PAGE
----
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Hjort, Irene, 2020. Moose movement speed and home range during the rutting season. Second cycle, A2E. Umeå: SLU, Dept. of Wildlife, Fish and Environmental Studies

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Abstract

Intraspecific differences in movement over time occur across many taxa. In moose (alces alces), such behaviour has been seen during the rut. Knowledge about behavioural patterns can improve management since it can act as a tool in decision-making. Sweden’s moose population has a skewed sex ratio to the benefit of females as a result of the current hunting system. Skewed sex ratio can have negative impact on populations since it can cause breeding with individuals that otherwise would not have been selected for. Therefore, I tested for differences between male and female moose in movement speed and the impacts of age and the time of day. I also tested the size of the home range and the intrasexual differences in male movement speed depending on observed proportion of male moose. The data came from GPS-marked adult moose in Sweden. The study areas reached from Norrbotten county in northern Sweden to Kronoberg county in the south. Due to geographical and climatic differences across Sweden, I divided the study into a northern and southern area. I used a linear mixed model for the analyses, except when testing the movement speed across the day. Here I used a generalized additive mixed model to account for non-linear movement. I analysed data of 622 individuals (females=464, males=184). Male movement speed was always higher than for females, except for moose above the age of 13 in northern Sweden. The movement speed over the day showed a bimodal distribution for both northern and southern areas, with the peaks matching timing of dawn and dusk. The pattern of the changes in movement speed shared high similarities between sexes, but females had a constantly lower movement speed than the males. Predicted movement speed of males in southern Sweden compared to the observed proportion of male moose, to my surprise, showed a decrease with increasing male proportion. In northern Sweden, I found no relationship between male moose movement and proportion of males in the area. Home ranges were at both 50 and 95% estimate larger for male moose than for female moose in both northern and southern areas. The higher movement rate and home ranges of male moose could reduce the effect of negative impacts of a skewed sex ratio. Prime aged male moose move more than not primed age males and for that reason may increase their chances to breed with several females. Future studies of rutting behaviour may benefit from comparing the differences between rutting season and other season to unravel what in these intraspecific differences that is induced by the rut.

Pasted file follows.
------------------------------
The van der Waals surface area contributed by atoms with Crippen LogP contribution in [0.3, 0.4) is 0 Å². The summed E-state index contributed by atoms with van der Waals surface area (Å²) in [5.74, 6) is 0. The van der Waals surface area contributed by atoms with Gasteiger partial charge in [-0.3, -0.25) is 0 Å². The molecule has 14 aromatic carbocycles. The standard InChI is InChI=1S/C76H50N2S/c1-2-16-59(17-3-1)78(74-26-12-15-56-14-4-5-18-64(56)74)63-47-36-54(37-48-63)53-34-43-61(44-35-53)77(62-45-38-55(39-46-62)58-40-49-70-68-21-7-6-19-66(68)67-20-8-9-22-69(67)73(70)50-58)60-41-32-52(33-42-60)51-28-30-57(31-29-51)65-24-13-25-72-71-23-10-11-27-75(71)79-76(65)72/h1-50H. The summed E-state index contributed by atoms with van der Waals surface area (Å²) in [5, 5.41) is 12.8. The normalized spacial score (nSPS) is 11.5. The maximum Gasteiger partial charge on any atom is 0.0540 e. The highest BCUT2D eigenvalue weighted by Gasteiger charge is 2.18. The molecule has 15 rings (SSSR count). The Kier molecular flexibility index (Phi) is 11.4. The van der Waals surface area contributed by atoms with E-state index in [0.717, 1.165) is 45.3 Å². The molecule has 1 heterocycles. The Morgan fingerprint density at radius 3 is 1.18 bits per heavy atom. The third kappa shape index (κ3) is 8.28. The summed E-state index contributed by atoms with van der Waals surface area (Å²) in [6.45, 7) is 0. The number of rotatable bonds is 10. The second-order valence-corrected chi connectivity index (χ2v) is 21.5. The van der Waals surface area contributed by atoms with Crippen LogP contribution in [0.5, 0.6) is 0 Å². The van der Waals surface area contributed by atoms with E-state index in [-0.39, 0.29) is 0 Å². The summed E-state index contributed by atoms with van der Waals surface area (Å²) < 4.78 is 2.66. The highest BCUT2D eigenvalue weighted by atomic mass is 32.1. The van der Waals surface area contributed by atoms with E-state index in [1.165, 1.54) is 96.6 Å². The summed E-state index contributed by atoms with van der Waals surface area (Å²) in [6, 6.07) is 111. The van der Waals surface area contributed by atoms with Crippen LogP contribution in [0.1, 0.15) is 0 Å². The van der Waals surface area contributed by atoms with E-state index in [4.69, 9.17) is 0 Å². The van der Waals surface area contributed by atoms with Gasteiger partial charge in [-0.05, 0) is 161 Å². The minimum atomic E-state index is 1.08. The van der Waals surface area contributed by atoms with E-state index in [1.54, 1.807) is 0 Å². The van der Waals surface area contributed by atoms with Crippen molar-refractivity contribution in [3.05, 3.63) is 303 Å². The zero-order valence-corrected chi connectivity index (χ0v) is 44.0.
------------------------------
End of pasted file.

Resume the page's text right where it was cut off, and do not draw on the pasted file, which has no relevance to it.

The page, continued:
Main title:Moose movement speed and home range during the rutting season
Authors:Hjort, Irene
Supervisor:Neumann Sivertsson, Wiebke and Widemo, Fredrik
Examiner:Malmsten, Jonas
Series:Examensarbete / SLU, Institutionen för vilt, fisk och miljö
Volume/Sequential designation:2020:14
Year of Publication:2020
Level and depth descriptor:Second cycle, A2E
Student's programme affiliation:SY001 Forest Science - Master's Programme 300 HEC
Supervising department:(S) > Dept. of Wildlife, Fish and Environmental Studies
Keywords:movement speed, home range, age, dawn, dusk, sex ratio, Alces alces
URN:NBN:urn:nbn:se:slu:epsilon-s-15782
Permanent URL:
http://urn.kb.se/resolve?urn=urn:nbn:se:slu:epsilon-s-15782
Subjects:Animal ecology
Language:English
Deposited On:09 Jul 2020 07:07
Metadata Last Modified:10 Jul 2020 01:00

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